Release Date: 2005
Genre: Teen Fiction
Source: Bought at B&N
Rating: 5 Bookworms
It is 1939. Nazi Germany. The country is holding its breath. Death has never been busier, and will become busier still.
By her brother's graveside, Liesel Meminger's life is changed when she picks up a single object, partially hidden in the snow. It is The Grave Digger's Handbook, left there by accident, and it is her first act of book thievery. So begins a love affair with books and words, as Liesel, with the help of her accordion-playing foster father, learns to read. Soon she is stealing books from Nazi book-burnings, the mayor's wife's library, wherever there are books to be found.
But these are dangerous times. When Liesel's foster family hides a Jew in their basement, Liesel's world is both opened up and closed down.
In superbly crafted writing that burns with intensity, award-winning author Markus Zusak has given us one of the most enduring stories of our time.
This book was amazing in a manner that is almost beyond words, and has definitely made it into my extensive list of favorite books -- although it may have actually reached top five. I’ve heard from numerous people that The Book Thief was an incredible read, but this is one of those books where you have to read it to believe it.
The Book Thief tells the story of Liesel Meminger, who, in the beginning, is a mere ten years old. Her story begins in 1939 Germany at her brother’s graveside. They were both to be delivered to a foster family by their impoverished mother, but, obviously, her brother never made it. It is here where Liesel Meminger commits her first act of book thievery, a habit which will continue despite the fact that she is illiterate when she first steals The Grave Digger’s Handbook.
Liesel’s new foster family is composed of Hans and Rosa Hubermann, who live on 31 Himmel Street in Molching. Hans Hubermann -- Liesel’s Papa -- is a kindly accordionist who rolls his own cigarettes and whose kindly silver eyes are always there for Liesel. He is the one who, despite being barely literate himself, eventually teaches Liesel to read, and thereby truly instills a love of books in Liesel. Rosa Hubermann -- Liesel’s Mama -- is a rough, swearing, cardboard-faced wardrobe of a woman with elastic hair and an enormous heart beneath all of her more intimidating layers. She supports the family by doing the laundry of the more wealthy families in Molching.
Liesel’s life is quickly turned upside down when her family takes in a Jew named Max Vandenburg. He comes to the Hubermann household in desperation, as a last-resort option stemming from a promise made by Hans Hubermann over 20 years ago. It’s probably the most dangerous thing a family could do, but Rosa, surprisingly, doesn’t curse at the situation, and Hans says, “A promise is a promise.” Liesel, although at first terrified of the stranger in her basement, comes to love Max as family. The reader, too, comes to love Max, with his swampy eyes, hair like feathers, and daydreams of battling the Führer. He’s rather selfless, and it pains him to put the Hubermanns in so much danger, although he has no other option.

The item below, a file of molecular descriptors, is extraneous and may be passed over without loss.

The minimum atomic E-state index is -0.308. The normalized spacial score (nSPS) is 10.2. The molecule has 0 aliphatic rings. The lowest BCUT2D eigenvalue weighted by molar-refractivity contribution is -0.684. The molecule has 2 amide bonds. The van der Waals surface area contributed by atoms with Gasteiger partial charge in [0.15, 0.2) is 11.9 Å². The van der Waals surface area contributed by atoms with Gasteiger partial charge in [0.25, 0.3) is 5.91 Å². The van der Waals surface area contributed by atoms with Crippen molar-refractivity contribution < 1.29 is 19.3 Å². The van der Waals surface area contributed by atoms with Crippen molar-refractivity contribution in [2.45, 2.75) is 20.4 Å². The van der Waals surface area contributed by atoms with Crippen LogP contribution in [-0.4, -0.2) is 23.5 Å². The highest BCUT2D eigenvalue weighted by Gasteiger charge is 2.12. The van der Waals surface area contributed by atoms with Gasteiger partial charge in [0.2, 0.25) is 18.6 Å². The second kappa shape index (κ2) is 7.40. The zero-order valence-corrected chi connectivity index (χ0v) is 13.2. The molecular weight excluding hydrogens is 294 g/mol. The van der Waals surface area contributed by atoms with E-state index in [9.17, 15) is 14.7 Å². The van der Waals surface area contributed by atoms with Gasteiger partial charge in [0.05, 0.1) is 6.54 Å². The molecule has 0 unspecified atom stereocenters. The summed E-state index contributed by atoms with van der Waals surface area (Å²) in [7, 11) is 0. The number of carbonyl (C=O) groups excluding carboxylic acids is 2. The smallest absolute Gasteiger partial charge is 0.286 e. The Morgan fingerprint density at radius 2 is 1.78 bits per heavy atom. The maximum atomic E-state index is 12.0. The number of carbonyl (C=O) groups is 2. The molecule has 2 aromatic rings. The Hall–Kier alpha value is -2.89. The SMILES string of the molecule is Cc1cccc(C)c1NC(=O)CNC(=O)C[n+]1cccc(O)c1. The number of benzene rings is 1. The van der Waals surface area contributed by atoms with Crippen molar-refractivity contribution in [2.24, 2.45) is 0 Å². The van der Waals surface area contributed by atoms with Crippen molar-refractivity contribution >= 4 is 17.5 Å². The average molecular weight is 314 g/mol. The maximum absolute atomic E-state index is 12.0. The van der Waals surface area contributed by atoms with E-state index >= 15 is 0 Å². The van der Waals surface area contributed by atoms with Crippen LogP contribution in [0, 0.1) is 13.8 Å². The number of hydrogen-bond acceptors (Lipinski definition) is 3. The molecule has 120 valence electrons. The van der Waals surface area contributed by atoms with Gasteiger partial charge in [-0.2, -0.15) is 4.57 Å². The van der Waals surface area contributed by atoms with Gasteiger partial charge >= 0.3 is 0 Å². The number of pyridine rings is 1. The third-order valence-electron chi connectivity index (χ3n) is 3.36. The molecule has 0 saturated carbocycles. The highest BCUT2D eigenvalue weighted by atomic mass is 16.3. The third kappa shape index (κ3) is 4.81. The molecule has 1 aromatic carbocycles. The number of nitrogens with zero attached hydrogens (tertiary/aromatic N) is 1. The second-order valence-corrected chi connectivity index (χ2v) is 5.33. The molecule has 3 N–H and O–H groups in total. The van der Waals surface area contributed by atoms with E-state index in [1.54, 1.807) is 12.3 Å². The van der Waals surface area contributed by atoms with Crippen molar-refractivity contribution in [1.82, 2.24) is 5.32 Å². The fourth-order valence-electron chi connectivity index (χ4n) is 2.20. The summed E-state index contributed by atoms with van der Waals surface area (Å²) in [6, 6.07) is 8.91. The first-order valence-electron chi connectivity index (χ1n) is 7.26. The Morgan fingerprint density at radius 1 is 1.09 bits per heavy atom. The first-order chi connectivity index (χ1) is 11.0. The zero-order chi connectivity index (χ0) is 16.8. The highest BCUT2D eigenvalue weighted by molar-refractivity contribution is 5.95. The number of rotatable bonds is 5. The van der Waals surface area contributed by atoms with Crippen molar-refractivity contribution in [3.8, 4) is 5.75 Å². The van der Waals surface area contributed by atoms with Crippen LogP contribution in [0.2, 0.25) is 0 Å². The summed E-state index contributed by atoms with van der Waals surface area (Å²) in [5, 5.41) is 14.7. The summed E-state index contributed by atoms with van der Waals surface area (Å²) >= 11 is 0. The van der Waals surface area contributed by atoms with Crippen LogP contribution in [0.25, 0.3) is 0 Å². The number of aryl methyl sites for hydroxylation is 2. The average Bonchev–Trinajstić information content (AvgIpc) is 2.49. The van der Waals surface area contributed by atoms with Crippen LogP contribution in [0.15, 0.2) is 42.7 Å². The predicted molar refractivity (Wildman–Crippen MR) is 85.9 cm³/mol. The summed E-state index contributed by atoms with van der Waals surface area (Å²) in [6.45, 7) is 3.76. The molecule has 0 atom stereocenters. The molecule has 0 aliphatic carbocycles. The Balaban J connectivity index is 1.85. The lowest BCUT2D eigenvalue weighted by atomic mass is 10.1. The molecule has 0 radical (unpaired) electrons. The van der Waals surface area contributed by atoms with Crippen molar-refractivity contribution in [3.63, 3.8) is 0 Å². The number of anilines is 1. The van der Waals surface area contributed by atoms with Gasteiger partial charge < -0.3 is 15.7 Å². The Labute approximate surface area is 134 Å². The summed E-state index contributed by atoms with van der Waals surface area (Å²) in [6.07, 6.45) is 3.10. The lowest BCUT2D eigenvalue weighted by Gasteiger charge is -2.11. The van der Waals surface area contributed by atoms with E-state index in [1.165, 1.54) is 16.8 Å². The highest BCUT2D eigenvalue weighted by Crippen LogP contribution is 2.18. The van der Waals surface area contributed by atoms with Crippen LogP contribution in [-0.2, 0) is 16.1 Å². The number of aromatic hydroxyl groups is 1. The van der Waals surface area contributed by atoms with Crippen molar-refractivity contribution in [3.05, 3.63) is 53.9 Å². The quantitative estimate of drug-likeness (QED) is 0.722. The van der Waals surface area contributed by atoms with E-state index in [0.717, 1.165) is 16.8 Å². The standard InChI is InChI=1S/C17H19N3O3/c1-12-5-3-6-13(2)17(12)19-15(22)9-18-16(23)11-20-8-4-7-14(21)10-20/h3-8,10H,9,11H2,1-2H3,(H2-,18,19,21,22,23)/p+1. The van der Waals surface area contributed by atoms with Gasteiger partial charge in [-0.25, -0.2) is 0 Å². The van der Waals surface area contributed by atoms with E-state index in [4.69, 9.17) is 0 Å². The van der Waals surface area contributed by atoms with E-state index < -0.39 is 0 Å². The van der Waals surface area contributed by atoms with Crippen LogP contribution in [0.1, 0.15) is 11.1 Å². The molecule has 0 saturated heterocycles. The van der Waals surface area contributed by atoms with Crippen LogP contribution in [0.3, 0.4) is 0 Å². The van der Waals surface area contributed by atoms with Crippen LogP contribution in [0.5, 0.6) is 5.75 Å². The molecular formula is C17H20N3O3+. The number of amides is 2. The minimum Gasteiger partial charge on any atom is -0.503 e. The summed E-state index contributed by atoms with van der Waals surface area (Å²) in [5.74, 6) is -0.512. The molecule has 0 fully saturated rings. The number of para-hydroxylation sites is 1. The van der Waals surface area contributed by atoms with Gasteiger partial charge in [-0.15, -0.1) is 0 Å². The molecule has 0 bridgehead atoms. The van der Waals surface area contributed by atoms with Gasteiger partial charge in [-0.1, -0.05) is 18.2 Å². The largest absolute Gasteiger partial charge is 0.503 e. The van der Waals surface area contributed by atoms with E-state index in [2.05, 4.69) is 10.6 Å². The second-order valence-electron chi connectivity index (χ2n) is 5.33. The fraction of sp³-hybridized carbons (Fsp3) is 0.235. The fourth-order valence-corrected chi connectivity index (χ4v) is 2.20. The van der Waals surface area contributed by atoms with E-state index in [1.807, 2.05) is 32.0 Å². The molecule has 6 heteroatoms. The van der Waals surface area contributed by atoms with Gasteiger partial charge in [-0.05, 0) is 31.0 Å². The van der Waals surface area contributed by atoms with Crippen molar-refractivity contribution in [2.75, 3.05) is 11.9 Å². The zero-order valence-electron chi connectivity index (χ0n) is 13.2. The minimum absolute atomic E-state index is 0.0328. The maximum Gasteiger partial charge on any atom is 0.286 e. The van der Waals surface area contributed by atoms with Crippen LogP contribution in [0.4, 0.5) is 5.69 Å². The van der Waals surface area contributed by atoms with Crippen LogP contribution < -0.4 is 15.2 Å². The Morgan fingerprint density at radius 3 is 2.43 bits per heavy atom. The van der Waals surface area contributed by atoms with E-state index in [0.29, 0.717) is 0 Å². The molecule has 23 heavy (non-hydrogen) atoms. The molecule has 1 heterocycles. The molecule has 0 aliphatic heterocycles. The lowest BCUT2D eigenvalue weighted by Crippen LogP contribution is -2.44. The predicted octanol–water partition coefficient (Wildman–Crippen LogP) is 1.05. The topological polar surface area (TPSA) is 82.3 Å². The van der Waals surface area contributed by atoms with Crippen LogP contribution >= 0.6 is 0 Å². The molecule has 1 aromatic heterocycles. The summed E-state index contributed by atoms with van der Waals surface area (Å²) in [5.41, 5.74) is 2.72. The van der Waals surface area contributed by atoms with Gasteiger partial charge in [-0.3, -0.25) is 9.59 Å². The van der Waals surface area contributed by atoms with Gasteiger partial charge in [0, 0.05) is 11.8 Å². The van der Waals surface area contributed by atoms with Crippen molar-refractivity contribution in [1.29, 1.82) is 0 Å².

The Book Thief is filled with a whole host of interesting side characters. Most prominent is Rudy Steiner, a little boy with hair the color of lemons, an obsession with Jesse Owens, and the biggest crush on Liesel. He’s Liesel’s best friend, and, although she won’t admit it, a little bit more than that. Also a part of Liesel’s story are the ever-twitching Tommy Müller, Frau Holtzapfel -- who for an inexplicable reason has an intense rivalry with Mama -- the kind-hearted food thief Arthur Berg, the intimidating whistler Pfiffikus, and the fluffy-haired and very strange mayor’s wife, Ilsa Hermann. Zusak does a fantastic job of utilizing these characters to shape Liesel while making sure that they develop as well.
Perhaps what I enjoyed most about The Book Thief is the narrator and the exquisite description. The entire story is narrated by Death himself, which is a fascinating and fitting perspective. I enjoyed the writing style of the book even more, though. Zusak often makes use of synesthesia, where you use one sense to describe another, and colors are highly emphasized. They make for wonderfully vivid descriptive passages, and are a descriptive style that is more rarely utilized.
The Book Thief was an unbelievably astonishing book that I highly recommend. It is full of emotion, and I found myself laughing, serious, and, for the last fourth of the book, crying so hard that I struggled to see the words on the page. It was also fun to read a book about World War II from the perspective of a German. This book was intense and breathtaking, and is not likely to be a book I’ll forget.